This work concerns the suitability of atmospheric plasma activation for
the modification of paper and polymer surfaces and its ability to improve
inkjet print quality of conventional non-inkjet printing papers and polymer
films. In this work pigment coated and surface sized papers, PE and PP films
were modified using two kinds of atmospheric plasma equipment; one at the
pilot scale and one at the laboratory scale. The pilot scale plasma activation
was also compared to conventional corona treatment. The changes in the
surface chemistry were measured using X-ray photoelectron spectroscopy (XPS)
and attenuated total reflectance infrared spectrometry (FTIR-ATR). In
addition, the surface energy was estimated by contact angle measurements. The
topographical changes were measured using atomic force microscopy (AFM). The
substrates were printed with different ink types with an inkjet printing
system simulating industrial production and print quality and rub resistance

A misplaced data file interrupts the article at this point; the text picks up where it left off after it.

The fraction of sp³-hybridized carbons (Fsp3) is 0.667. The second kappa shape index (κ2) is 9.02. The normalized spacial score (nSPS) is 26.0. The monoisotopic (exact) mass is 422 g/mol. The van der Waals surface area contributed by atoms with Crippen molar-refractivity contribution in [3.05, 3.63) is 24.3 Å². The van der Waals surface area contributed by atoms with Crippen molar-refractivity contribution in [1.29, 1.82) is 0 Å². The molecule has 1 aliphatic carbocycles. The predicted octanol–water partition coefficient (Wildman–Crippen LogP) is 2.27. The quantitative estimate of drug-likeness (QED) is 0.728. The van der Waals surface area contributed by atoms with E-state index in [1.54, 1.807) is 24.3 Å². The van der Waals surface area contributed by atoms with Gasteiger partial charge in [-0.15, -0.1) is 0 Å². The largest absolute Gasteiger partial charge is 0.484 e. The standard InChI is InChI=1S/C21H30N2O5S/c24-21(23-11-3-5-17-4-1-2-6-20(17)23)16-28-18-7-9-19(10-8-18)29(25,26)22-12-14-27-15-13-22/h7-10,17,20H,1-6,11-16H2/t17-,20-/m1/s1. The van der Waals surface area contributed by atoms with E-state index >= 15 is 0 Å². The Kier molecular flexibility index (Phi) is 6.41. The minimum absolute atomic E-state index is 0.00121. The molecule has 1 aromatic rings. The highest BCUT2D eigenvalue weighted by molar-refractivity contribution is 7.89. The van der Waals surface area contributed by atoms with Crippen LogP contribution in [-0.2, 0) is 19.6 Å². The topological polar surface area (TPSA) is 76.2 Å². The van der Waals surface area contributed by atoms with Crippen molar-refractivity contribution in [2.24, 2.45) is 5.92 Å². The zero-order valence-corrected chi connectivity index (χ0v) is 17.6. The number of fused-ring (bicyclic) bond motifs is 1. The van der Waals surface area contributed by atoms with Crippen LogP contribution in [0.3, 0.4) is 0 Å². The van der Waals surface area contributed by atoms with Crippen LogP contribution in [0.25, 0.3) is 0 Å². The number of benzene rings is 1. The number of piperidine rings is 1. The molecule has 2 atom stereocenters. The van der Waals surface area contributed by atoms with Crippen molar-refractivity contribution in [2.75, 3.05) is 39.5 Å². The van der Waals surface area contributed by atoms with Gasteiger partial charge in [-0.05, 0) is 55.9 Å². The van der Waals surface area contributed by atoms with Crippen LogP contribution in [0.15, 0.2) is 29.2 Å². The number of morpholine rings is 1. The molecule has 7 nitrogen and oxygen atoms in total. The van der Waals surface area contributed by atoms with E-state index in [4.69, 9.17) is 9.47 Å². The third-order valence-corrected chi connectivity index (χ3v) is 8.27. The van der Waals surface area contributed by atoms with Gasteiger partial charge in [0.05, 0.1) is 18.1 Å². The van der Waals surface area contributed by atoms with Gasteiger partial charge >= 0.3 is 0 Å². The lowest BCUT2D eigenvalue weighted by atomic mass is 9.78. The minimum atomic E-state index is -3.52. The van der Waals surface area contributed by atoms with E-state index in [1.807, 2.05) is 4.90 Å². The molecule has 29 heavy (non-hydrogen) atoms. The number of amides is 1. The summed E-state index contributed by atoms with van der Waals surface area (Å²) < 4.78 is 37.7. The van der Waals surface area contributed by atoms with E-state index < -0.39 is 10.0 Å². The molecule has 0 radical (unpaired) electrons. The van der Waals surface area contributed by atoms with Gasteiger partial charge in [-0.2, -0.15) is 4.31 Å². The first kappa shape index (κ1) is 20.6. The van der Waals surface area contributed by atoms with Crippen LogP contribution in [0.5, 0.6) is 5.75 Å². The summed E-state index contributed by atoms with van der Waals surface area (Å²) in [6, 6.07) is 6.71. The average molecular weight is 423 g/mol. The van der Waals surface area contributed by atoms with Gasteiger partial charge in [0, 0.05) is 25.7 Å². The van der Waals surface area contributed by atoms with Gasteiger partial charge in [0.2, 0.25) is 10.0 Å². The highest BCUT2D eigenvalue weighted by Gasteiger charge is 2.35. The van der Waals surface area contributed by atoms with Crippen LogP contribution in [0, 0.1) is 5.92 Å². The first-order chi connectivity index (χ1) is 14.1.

were measured. Furthermore, the correlation between surface property changes
and inkjet print quality are presented and discussed. The treatments oxidized
the surface of the substrates increasing the base and the polar components of
the surface energy. The conventional corona treatment gave higher surface
energy and oxidation level than the nitrogen and helium plasma activations.
The laboratory scale plasma activation was the most efficient one, because of
the longest treatment time. Inkjet print quality of PE film clearly improved
due to treatments. On the contrary, print quality of PP film worsened.
Treatments for the paper substrates lead to relatively small changes.
|23rd International Conference on Digital Printing Technologies
|16/09/07 → 21/09/07